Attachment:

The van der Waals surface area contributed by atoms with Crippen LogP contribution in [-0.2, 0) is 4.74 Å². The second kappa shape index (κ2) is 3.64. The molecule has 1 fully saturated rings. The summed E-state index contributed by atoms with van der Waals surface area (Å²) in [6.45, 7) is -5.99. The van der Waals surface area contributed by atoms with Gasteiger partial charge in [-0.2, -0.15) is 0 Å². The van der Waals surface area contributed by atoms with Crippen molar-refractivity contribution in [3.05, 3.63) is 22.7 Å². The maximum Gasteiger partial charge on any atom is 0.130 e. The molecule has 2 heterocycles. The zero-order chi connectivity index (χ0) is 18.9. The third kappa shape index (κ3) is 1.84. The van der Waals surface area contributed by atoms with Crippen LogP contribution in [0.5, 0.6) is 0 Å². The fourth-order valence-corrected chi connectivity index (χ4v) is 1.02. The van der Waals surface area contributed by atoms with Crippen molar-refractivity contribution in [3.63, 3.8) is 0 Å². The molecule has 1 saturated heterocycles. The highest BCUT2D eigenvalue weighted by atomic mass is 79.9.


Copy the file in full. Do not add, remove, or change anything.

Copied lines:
The van der Waals surface area contributed by atoms with Crippen LogP contribution in [-0.2, 0) is 4.74 Å². The second kappa shape index (κ2) is 3.64. The molecule has 1 fully saturated rings. The summed E-state index contributed by atoms with van der Waals surface area (Å²) in [6.45, 7) is -5.99. The van der Waals surface area contributed by atoms with Gasteiger partial charge in [-0.2, -0.15) is 0 Å². The van der Waals surface area contributed by atoms with Crippen molar-refractivity contribution in [3.05, 3.63) is 22.7 Å². The maximum Gasteiger partial charge on any atom is 0.130 e. The molecule has 2 heterocycles. The zero-order chi connectivity index (χ0) is 18.9. The third kappa shape index (κ3) is 1.84. The van der Waals surface area contributed by atoms with Crippen LogP contribution in [0.5, 0.6) is 0 Å². The fourth-order valence-corrected chi connectivity index (χ4v) is 1.02. The van der Waals surface area contributed by atoms with Crippen molar-refractivity contribution in [3.63, 3.8) is 0 Å². The molecule has 1 saturated heterocycles. The highest BCUT2D eigenvalue weighted by atomic mass is 79.9.